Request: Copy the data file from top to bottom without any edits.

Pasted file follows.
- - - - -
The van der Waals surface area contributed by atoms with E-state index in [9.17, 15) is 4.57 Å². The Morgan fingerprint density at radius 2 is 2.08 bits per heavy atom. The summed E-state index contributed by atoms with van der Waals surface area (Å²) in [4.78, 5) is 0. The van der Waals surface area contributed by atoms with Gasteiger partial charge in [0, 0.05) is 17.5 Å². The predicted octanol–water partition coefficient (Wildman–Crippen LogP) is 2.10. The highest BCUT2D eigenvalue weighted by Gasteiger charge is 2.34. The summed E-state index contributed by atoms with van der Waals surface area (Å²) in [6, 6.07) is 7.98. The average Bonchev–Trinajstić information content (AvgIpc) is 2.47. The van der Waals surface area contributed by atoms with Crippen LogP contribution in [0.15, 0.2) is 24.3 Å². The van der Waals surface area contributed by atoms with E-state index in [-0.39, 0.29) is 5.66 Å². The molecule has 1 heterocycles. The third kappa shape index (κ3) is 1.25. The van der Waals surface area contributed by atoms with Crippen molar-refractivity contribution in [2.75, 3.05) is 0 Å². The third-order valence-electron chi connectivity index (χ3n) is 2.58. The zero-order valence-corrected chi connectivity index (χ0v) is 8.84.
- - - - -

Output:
The van der Waals surface area contributed by atoms with E-state index in [9.17, 15) is 4.57 Å². The Morgan fingerprint density at radius 2 is 2.08 bits per heavy atom. The summed E-state index contributed by atoms with van der Waals surface area (Å²) in [4.78, 5) is 0. The van der Waals surface area contributed by atoms with Gasteiger partial charge in [0, 0.05) is 17.5 Å². The predicted octanol–water partition coefficient (Wildman–Crippen LogP) is 2.10. The highest BCUT2D eigenvalue weighted by Gasteiger charge is 2.34. The summed E-state index contributed by atoms with van der Waals surface area (Å²) in [6, 6.07) is 7.98. The average Bonchev–Trinajstić information content (AvgIpc) is 2.47. The van der Waals surface area contributed by atoms with Crippen LogP contribution in [0.15, 0.2) is 24.3 Å². The van der Waals surface area contributed by atoms with E-state index in [-0.39, 0.29) is 5.66 Å². The molecule has 1 heterocycles. The third kappa shape index (κ3) is 1.25. The van der Waals surface area contributed by atoms with Crippen molar-refractivity contribution in [2.75, 3.05) is 0 Å². The third-order valence-electron chi connectivity index (χ3n) is 2.58. The zero-order valence-corrected chi connectivity index (χ0v) is 8.84.